After years of stagnation in workforce planning, social care
employers are slowly building up a toolkit with which to repair the
damage caused by the recruitment crisis. Some of these tools are
obvious if not always affordable, such as markedly better salary
structures for front-line workers. Others remain controversial,
such as performance-related pay. But one thing is certain: the more
tools there are in the kit, the more employers will be able to
develop workforce strategies tailored to their own needs.
It is all too easy to see new measures as threats rather than
opportunities. For example, the recruitment agency Reed Social Care
is offering bursaries to social work degree students in return for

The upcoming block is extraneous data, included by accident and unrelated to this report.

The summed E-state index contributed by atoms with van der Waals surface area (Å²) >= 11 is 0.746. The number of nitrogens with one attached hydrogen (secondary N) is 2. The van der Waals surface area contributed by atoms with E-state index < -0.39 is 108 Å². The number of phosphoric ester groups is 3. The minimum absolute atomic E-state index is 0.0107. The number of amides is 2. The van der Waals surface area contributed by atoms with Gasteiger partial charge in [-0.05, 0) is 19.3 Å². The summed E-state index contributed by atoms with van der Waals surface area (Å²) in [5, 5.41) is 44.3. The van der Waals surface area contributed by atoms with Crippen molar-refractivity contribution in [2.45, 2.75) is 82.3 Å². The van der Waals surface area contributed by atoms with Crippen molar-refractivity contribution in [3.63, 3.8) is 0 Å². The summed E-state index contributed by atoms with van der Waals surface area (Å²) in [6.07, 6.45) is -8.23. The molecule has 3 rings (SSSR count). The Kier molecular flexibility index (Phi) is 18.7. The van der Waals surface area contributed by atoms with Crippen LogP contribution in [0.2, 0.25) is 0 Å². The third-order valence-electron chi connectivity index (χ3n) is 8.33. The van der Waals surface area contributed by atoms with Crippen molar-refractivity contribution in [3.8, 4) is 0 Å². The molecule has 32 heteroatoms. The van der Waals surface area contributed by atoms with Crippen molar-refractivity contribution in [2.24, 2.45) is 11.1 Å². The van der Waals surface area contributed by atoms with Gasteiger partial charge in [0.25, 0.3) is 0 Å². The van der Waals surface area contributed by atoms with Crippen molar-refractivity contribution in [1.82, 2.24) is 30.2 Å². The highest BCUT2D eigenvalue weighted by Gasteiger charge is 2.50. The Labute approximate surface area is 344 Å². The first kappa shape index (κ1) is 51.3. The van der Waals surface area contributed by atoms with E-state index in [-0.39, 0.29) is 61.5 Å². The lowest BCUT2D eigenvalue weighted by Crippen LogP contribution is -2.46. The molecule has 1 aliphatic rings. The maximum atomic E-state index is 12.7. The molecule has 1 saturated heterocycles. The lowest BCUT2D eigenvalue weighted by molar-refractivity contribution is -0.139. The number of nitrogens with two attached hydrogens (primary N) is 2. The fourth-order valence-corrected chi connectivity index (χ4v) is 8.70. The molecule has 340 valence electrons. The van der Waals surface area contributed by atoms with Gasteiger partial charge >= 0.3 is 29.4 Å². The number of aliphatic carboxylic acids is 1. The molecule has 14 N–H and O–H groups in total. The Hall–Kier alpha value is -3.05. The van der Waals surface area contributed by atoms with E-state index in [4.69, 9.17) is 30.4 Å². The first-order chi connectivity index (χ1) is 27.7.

a year-long commitment to work for the agency. But why shouldn’t
the public and voluntary sectors do the same? If other employers
merely view this as private sector poaching, they will miss an
opportunity to compete.
There will also be concern over new plans for less qualified care
workers. Will new workers be asked to take on tasks that ought to
be carried out by fully-fledged social workers? Of course, a
boundary has to be drawn, but much better to meet the challenge of
drawing it than to turn down an opportunity of meeting the
recruitment crisis with new ideas.